D.K. Kapur, J.
1. The following two question have been referred to us under section 256(1) of the Income-tax Act, 1961, for the assessment year 1964-65 :
'(1) Whether, on the facts and in the circumstances of the case, the Tribunal was right in holding that the production effected during the previous year relevant to the assessment year 1964-65 was experimental, and did not amount to manufacturing activity
(2) Whether, on the facts and in the circumstances of the case, the Tribunal was right in its approach to the application of section 154 of the Income-tax Act 1961 ?'
2. The facts of the case are that the assessed, M/s. Food Specialities Ltd., was manufacturing condensed milk till almost the end of the assessment year 1964-65 which ended on December 31, 1963. Thereafter, it also set up a plant for manufacturing 'Nescafe', which is a type of coffee. It appears that though the plant started (production) towards the end of December, 1963, the assessed claimed that manufacture up to the end of December, 1963, was on an experimental basis. The Income-tax Officer completed the assessment on May 6, 1968, and apparently, though some relief under section 84 was granted, it is said that the same does not refer to the manufacture of Nescafe.
3. The Income-tax Officer passed an order under section 154 of the Income-tax Act, 1961, rectifying the previous order on May 4, 1972, on the ground that coffee powder manufacture had started in December, 1963, and, thereforee, relief under section 84 had to be granted from the previous year relevant to assessment year 1964-65 and not from 1965-66. An appeal was taken to the Appellate Assistant Commissioner who by order dated August 3, 1973, held in favor of the assessed that no order under section 154 could be passed as it amounted to a change of opinion. The Income-tax Officer appealed to the Tribunal which by an order dated March 15, 1975, held that the manufacture up to the end of December, 1963, was on an experimental basis, although the manufacture was valued at about Rs. 8 lakhs. It also held that section 154 was not applicable and there was no patent error on the record. It is said :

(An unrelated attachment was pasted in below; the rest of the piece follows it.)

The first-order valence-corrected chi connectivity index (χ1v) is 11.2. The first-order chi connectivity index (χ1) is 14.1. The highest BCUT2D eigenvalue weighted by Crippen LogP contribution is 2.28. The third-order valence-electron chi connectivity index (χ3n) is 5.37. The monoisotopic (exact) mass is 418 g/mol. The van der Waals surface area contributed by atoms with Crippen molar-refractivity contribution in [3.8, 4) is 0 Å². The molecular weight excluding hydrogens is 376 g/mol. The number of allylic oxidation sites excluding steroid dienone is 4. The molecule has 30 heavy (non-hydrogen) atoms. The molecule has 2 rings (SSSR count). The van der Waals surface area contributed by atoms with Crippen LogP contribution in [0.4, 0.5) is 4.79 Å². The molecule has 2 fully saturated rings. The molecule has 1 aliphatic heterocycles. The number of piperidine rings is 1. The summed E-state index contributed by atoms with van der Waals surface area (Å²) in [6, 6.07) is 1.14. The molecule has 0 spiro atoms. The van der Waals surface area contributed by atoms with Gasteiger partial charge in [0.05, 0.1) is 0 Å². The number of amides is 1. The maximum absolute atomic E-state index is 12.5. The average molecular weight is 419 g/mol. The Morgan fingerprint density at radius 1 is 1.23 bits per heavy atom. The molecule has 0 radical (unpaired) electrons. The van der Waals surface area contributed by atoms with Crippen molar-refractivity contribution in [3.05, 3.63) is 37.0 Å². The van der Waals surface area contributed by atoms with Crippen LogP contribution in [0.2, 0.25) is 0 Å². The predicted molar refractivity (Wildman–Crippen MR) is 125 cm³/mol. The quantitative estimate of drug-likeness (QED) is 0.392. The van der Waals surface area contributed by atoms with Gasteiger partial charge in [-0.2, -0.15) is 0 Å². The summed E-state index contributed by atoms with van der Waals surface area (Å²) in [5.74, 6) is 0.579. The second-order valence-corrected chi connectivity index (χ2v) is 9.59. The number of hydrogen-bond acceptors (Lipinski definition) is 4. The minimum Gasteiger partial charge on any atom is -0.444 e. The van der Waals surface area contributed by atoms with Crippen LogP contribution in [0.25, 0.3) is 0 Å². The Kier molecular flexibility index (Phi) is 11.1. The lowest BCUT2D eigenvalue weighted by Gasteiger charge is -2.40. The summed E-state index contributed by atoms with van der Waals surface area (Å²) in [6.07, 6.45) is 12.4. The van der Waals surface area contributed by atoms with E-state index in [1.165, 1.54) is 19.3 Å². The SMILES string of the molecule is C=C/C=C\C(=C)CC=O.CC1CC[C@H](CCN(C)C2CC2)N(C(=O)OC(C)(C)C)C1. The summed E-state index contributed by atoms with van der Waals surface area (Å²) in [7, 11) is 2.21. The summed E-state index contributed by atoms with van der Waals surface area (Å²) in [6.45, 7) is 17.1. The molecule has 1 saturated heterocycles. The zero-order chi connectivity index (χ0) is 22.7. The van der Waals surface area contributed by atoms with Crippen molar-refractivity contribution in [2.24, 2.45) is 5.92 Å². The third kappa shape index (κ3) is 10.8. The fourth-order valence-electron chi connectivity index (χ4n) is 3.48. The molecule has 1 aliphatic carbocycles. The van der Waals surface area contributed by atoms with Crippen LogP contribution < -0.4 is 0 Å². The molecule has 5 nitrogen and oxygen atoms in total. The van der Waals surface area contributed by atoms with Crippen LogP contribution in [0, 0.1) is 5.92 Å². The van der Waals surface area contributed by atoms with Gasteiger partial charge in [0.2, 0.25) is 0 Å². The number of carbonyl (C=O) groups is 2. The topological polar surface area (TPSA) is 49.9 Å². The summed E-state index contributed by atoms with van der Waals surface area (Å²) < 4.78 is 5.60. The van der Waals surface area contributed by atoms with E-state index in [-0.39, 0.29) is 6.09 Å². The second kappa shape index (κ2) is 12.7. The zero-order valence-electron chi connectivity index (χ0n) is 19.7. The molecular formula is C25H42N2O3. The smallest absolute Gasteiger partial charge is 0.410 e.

'The mistake apparent on record can only occur if a patent error is committed in assessment of a fact already on record. In the situation, the assessed cannot take advantage of the fact that the factum of some manufacturing activity, though on experimental basis was already on record. All that one has to take guard is that in case the deduction from such facts necessitates long-drawn process of reasoning and is capable of two opinions, the same should not be taken recourse to ...'